Physicist Brian Greene on Ray Kurzweil's Singularity Predictions | Joe Rogan

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Brian Greene

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Brian Greene is a theoretical physicist, mathematician, and string theorist. He has been a professor at Columbia University since 1996 and chairman of the World Science Festival since co-founding it in 2008. His new book "Until the End of Time" is now available: https://amzn.to/2ug680o

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Black holes, wormholes & other things I'll never understand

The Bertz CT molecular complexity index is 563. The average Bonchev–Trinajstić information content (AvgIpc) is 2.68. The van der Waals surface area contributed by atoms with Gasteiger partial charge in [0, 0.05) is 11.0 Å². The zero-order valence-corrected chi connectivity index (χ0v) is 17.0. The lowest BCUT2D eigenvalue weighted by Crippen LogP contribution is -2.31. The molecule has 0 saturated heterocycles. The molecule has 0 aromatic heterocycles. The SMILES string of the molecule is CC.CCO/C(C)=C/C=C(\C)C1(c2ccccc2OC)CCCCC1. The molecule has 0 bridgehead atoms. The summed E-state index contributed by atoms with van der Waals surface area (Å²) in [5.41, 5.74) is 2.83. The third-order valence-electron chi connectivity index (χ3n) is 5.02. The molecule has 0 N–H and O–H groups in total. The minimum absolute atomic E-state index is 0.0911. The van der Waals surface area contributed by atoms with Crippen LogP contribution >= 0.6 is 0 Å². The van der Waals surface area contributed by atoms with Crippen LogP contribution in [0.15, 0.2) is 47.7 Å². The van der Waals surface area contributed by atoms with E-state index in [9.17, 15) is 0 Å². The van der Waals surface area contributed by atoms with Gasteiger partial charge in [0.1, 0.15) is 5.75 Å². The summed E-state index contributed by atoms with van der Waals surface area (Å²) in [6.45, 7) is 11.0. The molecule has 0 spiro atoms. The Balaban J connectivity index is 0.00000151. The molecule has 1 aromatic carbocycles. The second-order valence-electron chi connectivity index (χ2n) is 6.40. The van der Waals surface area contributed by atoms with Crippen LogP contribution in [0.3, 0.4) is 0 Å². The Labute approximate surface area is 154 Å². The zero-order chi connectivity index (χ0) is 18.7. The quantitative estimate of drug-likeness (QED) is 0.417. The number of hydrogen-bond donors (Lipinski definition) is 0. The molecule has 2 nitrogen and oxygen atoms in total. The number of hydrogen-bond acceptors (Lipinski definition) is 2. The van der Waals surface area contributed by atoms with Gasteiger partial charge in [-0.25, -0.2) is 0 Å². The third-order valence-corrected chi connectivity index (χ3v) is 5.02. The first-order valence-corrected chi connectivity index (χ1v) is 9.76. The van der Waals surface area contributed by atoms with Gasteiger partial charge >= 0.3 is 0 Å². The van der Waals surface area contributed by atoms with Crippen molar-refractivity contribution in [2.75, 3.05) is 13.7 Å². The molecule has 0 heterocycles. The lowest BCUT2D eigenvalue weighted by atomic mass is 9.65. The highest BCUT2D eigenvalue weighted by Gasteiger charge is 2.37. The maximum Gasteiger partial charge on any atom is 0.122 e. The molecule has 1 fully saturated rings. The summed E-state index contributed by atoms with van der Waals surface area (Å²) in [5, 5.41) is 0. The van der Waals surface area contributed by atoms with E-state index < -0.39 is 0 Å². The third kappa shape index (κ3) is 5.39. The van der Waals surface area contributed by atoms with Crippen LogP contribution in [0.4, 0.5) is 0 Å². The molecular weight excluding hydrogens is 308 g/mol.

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Kurzweil is a fascinating character. Yeah, he thinks he's going to be around forever. Yeah, that's why I was bringing him up. Have you discussed any of this stuff with him? You know, I don't know him personally. I have certainly gone to some of his talks, and I think he and I had one exchange at some point in the past, and I totally get where he's coming from. You know, he feels that we're perhaps the final mortal generation, and how sad it is. After, you know, 100,000 generations of humans, if we could only stick around for one more generation, science would come to a point where we would be immortal, and that feels like a tragic state of affairs. I don't think he's right, and I think most people who think about this deeply don't think he's right either. However many vitamins you take, and however much science is progressing, the notion that we are just a generation or two from immortality, I think, is wishful thinking. This is a strange concept of immortality too, because it's not necessarily you. It's a downloaded version of you that will exist in some sort of a computer, which is, what does that mean? That sounds like hell. Yeah, it could be. Yeah, how's REM sleep in that computer? Well, I allow for the possibility that maybe it would be a way of being in the world that would have upsides that are hard for us as flesh and blood individuals to appreciate at this point. But it raises the deep question, would that be a good thing? In fact, if you had that opportunity to be downloaded in some form, and that would allow you to hold on to all your memories, build new memories on top of them, have experiences, maybe there's an avatar that you're able to drive through, your mental machinations who's out there in the world, would you do it? I might have said yes before I've had some pretty profound psychedelic experiences. And then from then I said, I'm gonna hedge my bets. I'm gonna see what's next. I'm gonna see what happens when the lights go out. Oh really? So you think there may be something that happens when the lights go out? I don't know. I don't know what, I mean, for sure, your body's going to decay and you are going to become a part of the earth. You're becoming a part, unless they cremate you or unless they embalm you with some toxic chemicals and then nothing can use your dead tissue, which is really a shame. It's really a shame that we do that, right? Yeah. Unless someone murders you and you have to exhume you in the future whether to solve a murder. Okay, I'm gonna go back to the next question. I'm gonna go back to the next question.